Meyer chose not to address it. He was not a bully about it, and he exercised his right to decline comment.

He’s going to continue to be asked about it, though, so he might end up wishing he’d just made some sort of statement. Meyer is not a guy who gets caught unprepared for any scenario very often; it’s entirely possible that he’s so hurt by it that he hasn’t figured out the right thing to say.

I respect that. We all should.

No (sane) person is blaming Meyer for what Hernandez allegedly did. But the two are so closely tied and enjoyed so much success together that Meyer is going to be linked to the story, which is currently and clearly the biggest story in football. Meyer is so good at his job that just about everything he does becomes a big story. It’s going to keep being asked, and eventually he’ll have to address it.

I don’t know what he’ll say. I have no idea what I’d say, frankly. I just wanted to make clear to you, the reader, that it’s our job to keep asking.

A hilarious act of, um, bravery

I’m late to this party, but that happens all the time.


The Mid-American Conference might never get a team back to the Orange Bowl, but the MAC keeps raising the bar for maximizing exposure and selling its brand.

The latest bit of MAC innovation comes from Bowling Green sports information director Dave Meyer, who came up with the idea of suiting up and taking a sack from defensive tackle Ted Ouellet.

Meyer is, um, brave. And Bowling Green is boldly racking up the YouTube hits.

Notice the label on Meyer’s helmet with his blood type.

This is brilliant. This is #MACtion.

So, about Derek Kief’s commitment video…

This is how Cincinnati LaSalle class of 2014 wide receiver Derek Kief announced his commitment to the University of Alabama on Sunday night.

Over the top? Kind of cool? Right in line what this whole recruiting production has become?

Give Kief a 9.5 for use of props and for creativity. The whole thing, though? Produce first, kid. All that stuff can come later.

We were all young once, I guess.

Buckeyes well represented on Steele’s All-Big Ten teams

Noted college football savant Phil Steele has released his preseason All-Big Ten teams, and to the surprise of few Ohio State was very well represented.

Quarterback Braxton Miller heads six Buckeyes on the first team. Six more made the second team, and five others are either on the third or fourth team.

Other Ohio State first-teamers were cornerback Bradley Roby, safety Christian Bryant, linebacker Ryan Shazier and offensive linemen Jack Mewhort and Andrew Norwell. Roby, like Miller, will be on just about every major preseason award list throughout the summer.

Wisconsin linebacker Chris Borland, a native of the Dayton area, was on the first team. Ohio State’s Adolphus Washington and Curtis Grant were on the second team, and both are interesting projections because they’ll be in totally new roles this season. All four of Ohio State’s returning offensive linemen were represented in Steele’s four-tier projections.

Steele is based in Cleveland. His annual magazine — the absolute annual college football encyclopedia — will be released later this month.

View the full list here on Steele’s site

Toledo lands QB transfer from Alabama

Toledo played two quarterbacks in 2011 and for parts of last season, too. One, Austin Dantin, has exhausted his eligibility. Terrence Owens, who emerged as the starter last year, will be a senior this season.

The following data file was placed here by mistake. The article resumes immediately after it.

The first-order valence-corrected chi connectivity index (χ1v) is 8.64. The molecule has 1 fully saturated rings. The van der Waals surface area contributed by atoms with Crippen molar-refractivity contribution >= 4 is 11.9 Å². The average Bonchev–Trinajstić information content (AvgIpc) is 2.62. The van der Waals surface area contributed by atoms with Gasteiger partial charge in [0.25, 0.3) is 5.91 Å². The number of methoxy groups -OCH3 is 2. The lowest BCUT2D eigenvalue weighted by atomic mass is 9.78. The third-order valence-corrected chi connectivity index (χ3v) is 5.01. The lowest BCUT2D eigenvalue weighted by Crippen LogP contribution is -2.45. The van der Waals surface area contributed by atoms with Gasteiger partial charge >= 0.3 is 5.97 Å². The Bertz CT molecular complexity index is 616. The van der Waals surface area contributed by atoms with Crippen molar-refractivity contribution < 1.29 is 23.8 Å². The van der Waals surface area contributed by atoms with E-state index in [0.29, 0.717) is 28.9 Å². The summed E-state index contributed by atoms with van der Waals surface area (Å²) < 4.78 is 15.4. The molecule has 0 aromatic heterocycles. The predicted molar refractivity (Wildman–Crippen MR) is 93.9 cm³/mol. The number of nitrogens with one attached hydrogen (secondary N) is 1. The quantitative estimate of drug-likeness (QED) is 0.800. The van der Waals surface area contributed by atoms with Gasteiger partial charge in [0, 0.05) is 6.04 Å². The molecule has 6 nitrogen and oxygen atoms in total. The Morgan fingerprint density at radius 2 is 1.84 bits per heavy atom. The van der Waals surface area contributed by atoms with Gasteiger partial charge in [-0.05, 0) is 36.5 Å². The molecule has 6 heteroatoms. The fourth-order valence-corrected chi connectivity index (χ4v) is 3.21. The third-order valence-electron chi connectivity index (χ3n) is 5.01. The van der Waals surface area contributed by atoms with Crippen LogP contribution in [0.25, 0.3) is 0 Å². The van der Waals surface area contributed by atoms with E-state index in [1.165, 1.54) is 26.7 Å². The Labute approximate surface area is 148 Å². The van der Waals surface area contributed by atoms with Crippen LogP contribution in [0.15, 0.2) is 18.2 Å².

The Rockets have added three quarterbacks since February: Freshman Logan Woodside of Kentucky, freshman Michael Julian of South Carolina and now Alabama transfer Phillip Ely, a native of Florida.

Think this mid-week TV exposure thing is working for the Mid-American Conference?

Toledo won nine games in Matt Campbell’s first season as head coach last year. The Rockets turnaround started under Tim Beckman, who rode two years of success to the job at Illinois following the 2011 season. Toledo hasn’t been able to get past Northern Illinois to win the MAC West but the Rockets have played in three straight bowl games following a five-year drought.

Another good season could be on the horizon, though the Rockets open the season at Florida and at Missouri. If they can survive that SEC double with their starters healthy and intact, they’ll be right in the mix in the MAC West again, likely with Northern Illinois and Ball State.

According to this article, former Toledo coach Nick Saban helped Ely find a new home.

Multiple reports last month said the MAC is working on extending its mid-week TV deal with ESPN, a deal that would be good for both sides and is crucial to the MAC’s continued growth and sustaining last year’s success. SportsTime Ohio remains the league’s Saturday TV partner.

McFadden’s OTA absence shouldn’t last

BEREA, Ohio – Rookie cornerback Leon McFadden is absent from the Browns first week of organized team activity (OTA) practices this week due to an antiquated NFL rule, but his absence isn’t expected to be a long one.

Browns Head Coach Rob Chudinski said McFadden will be back next week, and that’s good news for both the team and for McFadden.

NFL rules prohibit rookies whose schools are still in regular academic session from attending OTAs. In some past cases, players have had to miss the entire OTA period. The rule does not apply to full-squad minicamp, which most teams hold in June to conclude this portion of their offseason.

Under the new CBA, teams get 10 OTA days that most use over three weeks, then wrap up with a three-day, full-squad minicamp in either the first or second week of June. The rule used to keep Ohio State players out of OTAs, but Ohio State switched from quarters to semesters for the 2012-13 academic year.

McFadden’s absence is glaring because the secondary is arguably the Browns’ weakest area at this point; it certainly seems to be the thinnest. A third-round pick last month, McFadden should get snaps immediately and compete for a starting job. Buster Skrine worked opposite Joe Haden Thursday in the first practice open to the media.

Undrafted rookie running back Robbie Rouse (Fresno State) is also absent from OTAs due to the academic calendar issue.